Acclaimed journalist Ronan Farrow will deliver the 2020 keynote address at the IRE national investigative journalism conference in June.
The conference, featuring nearly 400 speakers and 200 sessions, will take place June 18-21 in the Washington, D.C., area. More details, including links to registration and lodging, are available on the #IRE20 conference page.
“We are thrilled that Ronan has accepted our invitation," said IRE board president Cheryl W. Thompson, an investigative correspondent for NPR. "His dogged investigative reporting helped spark a global movement, and we look forward to his inspiring and motivating message."
Farrow will speak June 20 during the annual IRE Awards Luncheon, which celebrates the best investigative journalism produced across all news platforms.
Farrow is author of the best-selling “Catch and Kill: Lies, Spies and a Conspiracy to Protect Predators.” His 2019 book details his efforts to investigate allegations of rape, sexual assault and abuse of women by powerful Hollywood producer Harvey Weinstein and allegations of intimidation and cover-up by powerful institutions including the news media.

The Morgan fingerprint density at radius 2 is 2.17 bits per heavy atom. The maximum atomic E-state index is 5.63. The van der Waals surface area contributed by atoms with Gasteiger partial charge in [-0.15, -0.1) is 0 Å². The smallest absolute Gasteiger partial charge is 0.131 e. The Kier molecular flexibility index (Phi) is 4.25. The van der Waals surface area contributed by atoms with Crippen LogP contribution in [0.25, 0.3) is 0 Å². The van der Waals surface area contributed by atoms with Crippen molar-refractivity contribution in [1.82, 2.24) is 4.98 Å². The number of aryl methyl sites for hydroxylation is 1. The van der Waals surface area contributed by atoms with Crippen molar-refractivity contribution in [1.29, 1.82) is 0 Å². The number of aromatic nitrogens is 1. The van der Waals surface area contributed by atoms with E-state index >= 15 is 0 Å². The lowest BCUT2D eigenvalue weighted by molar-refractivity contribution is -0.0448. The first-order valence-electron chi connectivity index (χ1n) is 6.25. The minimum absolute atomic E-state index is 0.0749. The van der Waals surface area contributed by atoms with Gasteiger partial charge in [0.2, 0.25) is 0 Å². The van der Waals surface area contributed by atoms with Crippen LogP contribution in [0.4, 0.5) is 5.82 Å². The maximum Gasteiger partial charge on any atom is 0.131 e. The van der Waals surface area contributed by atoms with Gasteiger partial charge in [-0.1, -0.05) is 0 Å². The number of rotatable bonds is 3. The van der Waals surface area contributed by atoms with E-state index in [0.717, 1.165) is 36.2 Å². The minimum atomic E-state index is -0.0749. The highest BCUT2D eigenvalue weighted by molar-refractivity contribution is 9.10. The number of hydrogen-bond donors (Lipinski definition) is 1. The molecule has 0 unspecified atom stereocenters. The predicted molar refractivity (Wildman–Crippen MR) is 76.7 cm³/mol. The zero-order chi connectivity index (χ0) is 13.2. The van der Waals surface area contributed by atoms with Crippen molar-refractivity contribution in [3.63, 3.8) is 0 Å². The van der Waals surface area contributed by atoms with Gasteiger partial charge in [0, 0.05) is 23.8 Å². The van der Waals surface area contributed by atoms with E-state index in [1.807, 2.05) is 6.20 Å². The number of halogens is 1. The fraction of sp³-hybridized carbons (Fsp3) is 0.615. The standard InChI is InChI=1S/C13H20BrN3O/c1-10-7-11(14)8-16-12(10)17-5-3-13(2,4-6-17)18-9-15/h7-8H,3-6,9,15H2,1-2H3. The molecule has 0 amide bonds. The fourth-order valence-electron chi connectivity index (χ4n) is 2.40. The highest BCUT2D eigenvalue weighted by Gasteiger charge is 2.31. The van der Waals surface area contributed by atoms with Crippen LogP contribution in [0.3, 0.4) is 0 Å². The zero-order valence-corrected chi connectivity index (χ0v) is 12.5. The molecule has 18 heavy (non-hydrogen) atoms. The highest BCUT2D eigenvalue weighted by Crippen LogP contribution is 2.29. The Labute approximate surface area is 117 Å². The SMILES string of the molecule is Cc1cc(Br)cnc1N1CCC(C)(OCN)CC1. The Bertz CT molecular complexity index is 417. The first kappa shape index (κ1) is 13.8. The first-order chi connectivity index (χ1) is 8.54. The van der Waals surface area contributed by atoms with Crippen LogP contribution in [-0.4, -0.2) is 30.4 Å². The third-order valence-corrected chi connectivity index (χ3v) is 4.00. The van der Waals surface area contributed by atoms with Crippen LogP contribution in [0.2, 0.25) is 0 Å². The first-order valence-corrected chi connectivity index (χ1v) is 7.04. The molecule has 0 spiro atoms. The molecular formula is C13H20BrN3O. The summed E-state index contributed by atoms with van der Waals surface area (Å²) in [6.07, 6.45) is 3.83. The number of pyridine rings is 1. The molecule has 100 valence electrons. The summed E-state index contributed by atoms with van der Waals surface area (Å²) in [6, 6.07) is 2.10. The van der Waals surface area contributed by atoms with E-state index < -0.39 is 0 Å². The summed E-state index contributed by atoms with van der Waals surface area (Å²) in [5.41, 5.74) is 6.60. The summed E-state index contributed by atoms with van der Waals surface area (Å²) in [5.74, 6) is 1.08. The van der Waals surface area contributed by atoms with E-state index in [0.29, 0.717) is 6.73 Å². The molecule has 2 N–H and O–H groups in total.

Farrow is a contributing writer to The New Yorker, where his investigative work has won the Pulitzer Prize for public service, the National Magazine Award and the George Polk Award, among other honors. He previously worked as an anchor and investigative reporter at MSNBC and NBC News, with his print commentary and reporting appearing in publications including the Los Angeles Times, Wall Street Journal and the Washington Post.
Before his career in journalism, he served as a State Department official in Afghanistan and Pakistan. He is also the author of the New York Times bestseller “War on Peace: The End of Diplomacy and the Decline of American Influence.” Farrow has been named one of Time Magazine's 100 Most Influential People and one of GQ's Men of the Year. He is a graduate of Yale Law School and a member of the New York Bar. He recently completed a Ph.D. in political science at Oxford University, where he studied as a Rhodes Scholar. He lives in New York.
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